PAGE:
Lent is a spiritual time of prayer, sacrifice, and good works in preparation of Easter. The present laws of the Church regarding fast and abstinence during the Season of Lent are as follows:
Good Friday is a day of fasting. On days of fasting, one full meal is allowed. Two lesser meals sufficient to maintain strength may be taken according to each one's needs, but together they should not equal another full meal. Eating between meals is not permitted. Catholics between the ages of 18 and 58 are bound by this law.
All Friday of Lent are also days of abstinence. One days of abstinence, meats should not be taken at any meal. The law of abstinence binds all Catholics who have completed their 14th year.
The seasons and days of penance in the course of the liturgical year (Lent, and each Friday in memory of the death of the Lord) are intense moments of the Church's penitential practice. These times are particularly appropriate for spiritual exercises, penitential liturgies, pilgrimages as signs of penance, voluntary self-denial such as fasting and almsgiving, and fraternal sharing (charitable and missionary works). CCC 1438
May this Holy Lenten season provide us an opportunity for deepening our faith, hope, and love through a life of deeper prayer, penitential practices, and works of charity.
The Triduum is a peak moment in our liturgical lives that offers us a profound, personal journey with Jesus Christ, our direct encounter with his Death and Resurrection. The Sacred Triduum (Holy Thursday through Easter Vigil) is an odd sounding word that comes from the Latin term for "Three Days". These three days are the backbone of our faith. During this time, we are in a sense outside of time. Through the rites of the Triduum, we transition from Lent to Easter Time, from red vestments to white from death to resurrection, and from human frailty to fervent hope of eternal salvation in Christ, who is our "salvation, life, and resurrection, through whom we are saved and delivered."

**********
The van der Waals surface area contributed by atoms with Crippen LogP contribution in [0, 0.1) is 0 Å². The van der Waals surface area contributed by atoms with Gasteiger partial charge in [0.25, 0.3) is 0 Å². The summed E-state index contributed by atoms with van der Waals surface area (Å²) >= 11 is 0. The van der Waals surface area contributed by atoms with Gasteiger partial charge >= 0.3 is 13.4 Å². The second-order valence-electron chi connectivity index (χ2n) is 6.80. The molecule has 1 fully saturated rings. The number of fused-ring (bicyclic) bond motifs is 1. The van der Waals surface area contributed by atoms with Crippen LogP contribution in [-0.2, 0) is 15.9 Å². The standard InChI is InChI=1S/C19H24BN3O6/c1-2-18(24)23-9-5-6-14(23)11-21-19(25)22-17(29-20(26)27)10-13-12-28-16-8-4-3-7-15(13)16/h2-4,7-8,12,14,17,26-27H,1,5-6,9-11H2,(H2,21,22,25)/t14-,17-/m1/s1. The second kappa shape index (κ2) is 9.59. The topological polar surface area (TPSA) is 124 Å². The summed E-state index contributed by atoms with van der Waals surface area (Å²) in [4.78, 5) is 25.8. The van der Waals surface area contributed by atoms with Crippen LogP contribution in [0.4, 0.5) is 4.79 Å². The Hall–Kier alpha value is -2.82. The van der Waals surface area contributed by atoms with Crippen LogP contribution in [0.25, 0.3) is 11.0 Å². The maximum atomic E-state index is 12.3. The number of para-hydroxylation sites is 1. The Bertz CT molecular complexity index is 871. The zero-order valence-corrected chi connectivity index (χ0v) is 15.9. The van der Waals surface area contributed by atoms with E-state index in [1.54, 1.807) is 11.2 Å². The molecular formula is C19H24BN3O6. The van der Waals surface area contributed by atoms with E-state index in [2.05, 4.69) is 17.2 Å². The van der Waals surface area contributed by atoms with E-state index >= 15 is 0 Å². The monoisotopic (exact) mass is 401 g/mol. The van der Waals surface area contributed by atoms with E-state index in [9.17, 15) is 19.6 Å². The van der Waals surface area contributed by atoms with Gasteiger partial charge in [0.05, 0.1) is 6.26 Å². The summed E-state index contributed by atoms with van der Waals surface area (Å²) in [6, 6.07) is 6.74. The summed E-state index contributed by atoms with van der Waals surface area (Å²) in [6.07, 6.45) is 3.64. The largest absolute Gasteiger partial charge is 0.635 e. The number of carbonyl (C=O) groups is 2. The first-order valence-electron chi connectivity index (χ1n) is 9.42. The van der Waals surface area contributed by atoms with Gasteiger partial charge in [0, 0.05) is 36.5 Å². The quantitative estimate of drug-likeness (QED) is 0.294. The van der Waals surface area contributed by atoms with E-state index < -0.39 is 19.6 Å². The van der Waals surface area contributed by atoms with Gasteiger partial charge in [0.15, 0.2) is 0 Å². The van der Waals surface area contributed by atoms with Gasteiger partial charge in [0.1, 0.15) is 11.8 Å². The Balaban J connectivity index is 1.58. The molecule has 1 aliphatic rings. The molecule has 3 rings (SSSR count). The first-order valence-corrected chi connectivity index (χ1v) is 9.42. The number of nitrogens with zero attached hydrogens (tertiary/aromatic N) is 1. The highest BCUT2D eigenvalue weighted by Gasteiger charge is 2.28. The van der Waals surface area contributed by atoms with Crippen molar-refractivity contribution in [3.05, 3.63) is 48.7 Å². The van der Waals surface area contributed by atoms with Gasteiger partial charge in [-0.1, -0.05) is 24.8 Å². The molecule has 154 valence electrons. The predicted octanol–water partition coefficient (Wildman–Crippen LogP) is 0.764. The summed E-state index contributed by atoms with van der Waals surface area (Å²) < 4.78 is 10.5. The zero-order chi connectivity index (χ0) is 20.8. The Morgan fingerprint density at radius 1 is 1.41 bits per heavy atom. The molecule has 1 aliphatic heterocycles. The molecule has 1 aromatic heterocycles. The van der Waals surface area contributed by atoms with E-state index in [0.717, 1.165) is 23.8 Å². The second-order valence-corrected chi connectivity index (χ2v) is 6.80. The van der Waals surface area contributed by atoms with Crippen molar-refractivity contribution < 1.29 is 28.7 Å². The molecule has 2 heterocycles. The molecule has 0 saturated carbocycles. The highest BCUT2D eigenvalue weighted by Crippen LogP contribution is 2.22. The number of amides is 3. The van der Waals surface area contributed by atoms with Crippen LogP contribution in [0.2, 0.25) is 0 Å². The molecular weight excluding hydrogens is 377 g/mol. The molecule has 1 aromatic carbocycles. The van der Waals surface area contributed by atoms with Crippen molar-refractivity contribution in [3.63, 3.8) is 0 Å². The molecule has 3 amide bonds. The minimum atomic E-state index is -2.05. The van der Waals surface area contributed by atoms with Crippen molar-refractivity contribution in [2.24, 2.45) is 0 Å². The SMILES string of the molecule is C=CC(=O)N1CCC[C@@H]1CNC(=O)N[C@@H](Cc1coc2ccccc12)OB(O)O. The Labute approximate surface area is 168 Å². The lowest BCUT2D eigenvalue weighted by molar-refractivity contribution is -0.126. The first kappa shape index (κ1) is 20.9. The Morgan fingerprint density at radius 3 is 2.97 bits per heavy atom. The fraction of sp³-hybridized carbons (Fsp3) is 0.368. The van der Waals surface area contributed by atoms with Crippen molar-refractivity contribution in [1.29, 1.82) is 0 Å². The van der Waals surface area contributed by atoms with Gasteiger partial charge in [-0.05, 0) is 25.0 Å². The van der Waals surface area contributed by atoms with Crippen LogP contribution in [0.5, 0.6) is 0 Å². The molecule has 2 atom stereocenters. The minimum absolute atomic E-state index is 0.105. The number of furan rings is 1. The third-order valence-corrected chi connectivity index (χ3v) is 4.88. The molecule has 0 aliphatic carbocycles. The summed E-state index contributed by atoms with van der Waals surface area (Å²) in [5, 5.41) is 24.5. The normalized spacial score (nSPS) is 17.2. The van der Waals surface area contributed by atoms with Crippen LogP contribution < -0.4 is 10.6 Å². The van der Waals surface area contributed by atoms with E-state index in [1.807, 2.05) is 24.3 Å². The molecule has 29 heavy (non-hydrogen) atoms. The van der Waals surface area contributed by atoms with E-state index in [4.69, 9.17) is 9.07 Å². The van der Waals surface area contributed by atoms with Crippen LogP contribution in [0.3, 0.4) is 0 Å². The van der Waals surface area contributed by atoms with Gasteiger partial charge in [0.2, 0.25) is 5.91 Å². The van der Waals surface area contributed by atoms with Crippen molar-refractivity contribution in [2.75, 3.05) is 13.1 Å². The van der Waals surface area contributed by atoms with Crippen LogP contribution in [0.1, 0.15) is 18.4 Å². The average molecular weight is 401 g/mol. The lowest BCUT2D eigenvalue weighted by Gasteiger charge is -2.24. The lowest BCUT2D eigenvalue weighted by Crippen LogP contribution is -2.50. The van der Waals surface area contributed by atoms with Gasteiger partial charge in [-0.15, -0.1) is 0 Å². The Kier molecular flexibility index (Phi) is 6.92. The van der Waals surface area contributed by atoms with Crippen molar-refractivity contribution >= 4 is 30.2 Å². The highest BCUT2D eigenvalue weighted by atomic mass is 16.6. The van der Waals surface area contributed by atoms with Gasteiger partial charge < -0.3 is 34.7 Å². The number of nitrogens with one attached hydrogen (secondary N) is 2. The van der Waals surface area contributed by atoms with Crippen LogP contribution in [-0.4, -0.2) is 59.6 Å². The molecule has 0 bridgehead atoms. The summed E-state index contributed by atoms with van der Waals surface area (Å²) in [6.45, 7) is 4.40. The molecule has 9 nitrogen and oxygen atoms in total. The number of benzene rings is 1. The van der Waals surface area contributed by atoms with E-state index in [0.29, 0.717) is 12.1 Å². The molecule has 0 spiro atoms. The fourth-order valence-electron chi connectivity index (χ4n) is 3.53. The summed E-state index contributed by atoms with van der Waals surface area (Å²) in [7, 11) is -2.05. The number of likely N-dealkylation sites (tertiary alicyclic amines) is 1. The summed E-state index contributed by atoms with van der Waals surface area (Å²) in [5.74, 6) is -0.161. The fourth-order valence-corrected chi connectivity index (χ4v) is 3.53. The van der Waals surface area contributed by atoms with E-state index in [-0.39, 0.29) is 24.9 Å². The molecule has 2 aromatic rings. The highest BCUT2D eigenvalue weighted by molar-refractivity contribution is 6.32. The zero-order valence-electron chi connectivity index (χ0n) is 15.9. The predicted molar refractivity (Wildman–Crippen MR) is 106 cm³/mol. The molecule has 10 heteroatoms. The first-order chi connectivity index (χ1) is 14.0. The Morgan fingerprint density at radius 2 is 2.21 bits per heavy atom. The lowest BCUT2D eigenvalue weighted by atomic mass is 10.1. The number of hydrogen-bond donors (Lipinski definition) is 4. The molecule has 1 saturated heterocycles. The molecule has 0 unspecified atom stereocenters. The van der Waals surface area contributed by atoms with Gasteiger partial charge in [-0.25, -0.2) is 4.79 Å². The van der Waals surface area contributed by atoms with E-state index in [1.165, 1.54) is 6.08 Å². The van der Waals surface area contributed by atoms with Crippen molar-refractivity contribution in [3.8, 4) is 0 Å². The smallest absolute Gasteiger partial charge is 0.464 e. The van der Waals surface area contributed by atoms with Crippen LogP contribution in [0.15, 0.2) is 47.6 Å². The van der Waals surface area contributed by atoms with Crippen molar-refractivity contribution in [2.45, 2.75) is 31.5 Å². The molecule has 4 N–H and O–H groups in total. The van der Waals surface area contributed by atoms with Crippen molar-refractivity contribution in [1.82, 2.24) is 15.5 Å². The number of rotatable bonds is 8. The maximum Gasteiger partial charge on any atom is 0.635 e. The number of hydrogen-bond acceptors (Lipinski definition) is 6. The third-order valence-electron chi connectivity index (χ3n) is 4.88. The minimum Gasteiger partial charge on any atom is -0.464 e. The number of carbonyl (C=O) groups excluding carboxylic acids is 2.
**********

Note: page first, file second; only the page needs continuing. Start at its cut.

It is the most beautiful communal prayer of the year. These sacred rites mark us as Christian: they form our identity. They touch something deep within. We will never exhaust these rites. Let us return to them now, enter into them, and drink deeply from their well.
Soucebook, 2018 The Meaning of the Sacred Paschal Triduum
In 2016, Pope Francis described the importance of Holy Week to pilgrims at a special audience in Rome:
"Let us allow ourselves to be enveloped by this mercy that comes to meet us. And in these days, while our gaze is fixed on the Lord's Passion and death, let us welcome into our hearts the greatness of his love and . . . in silence await the resurrection."
Triduum begins on the evening of Thursday, April 18th and ends on the evening of Sunday, April 21st.. For more information on the Triduum, please click on this link.
The Sacred Triduum
**All parishioners are encouraged to attend the Easter Vigil, our most holy and joy-filled night of the liturgical year. This sacred liturgy starts in the parking lot with the lighting of the Easter new fire on Saturday, April 20th at 8 p.m. for both the English (Church) and Spanish (Gym) celebrations.
Mass Schedule is as follows:
7 a.m. - Church
7:30 a.m. - Gym
9:00 a.m. - Church
9:30 a.m. - Gym
11:00 - Church
11:15 a.m. - Gym
3 p.m. - Church - Spanish
For those of you who cannot attend the Easter Vigil, Father Mike is requesting that parishioners consider attending the earlier Easter Sunday Masses, because of the extraordinary number of people who attend our Easter Sunday Masses. Last year, the highest mass attendance was in the later morning.
Father Mike is also requesting that as many as possible attend Mass in the Gym in the school, allowing visitors to come to our Church.
The space in our Gym will be tastefully enhanced for Easter Sunday, with plenty of seating, air conditioning, ample parking at the Hospital Commons, with a quick walk away for all. Music will be provided by Echoes of Heaven.
When the space in the Church is filled, the ushers have been instructed to direct the overflow from the Church to the Gym. Please arrive early as there will be no saving seats.
WHAT YOU NEED TO KNOW ABOUT PARKING ON EASTER SUNDAY:
More than 5,000 worshipers are expected to attend Easter Sunday Masses at St. Francis by the Sea. Arrangements have been made for the limited use of parking lots of the medical offices next to the school gym as well as the Medical Commons complex behind our Church with two walkways, one to the Church and one to the Gym.
A couple of reminders:
Please click on this link to access our campus map for the location of our Church and the Gymnasium.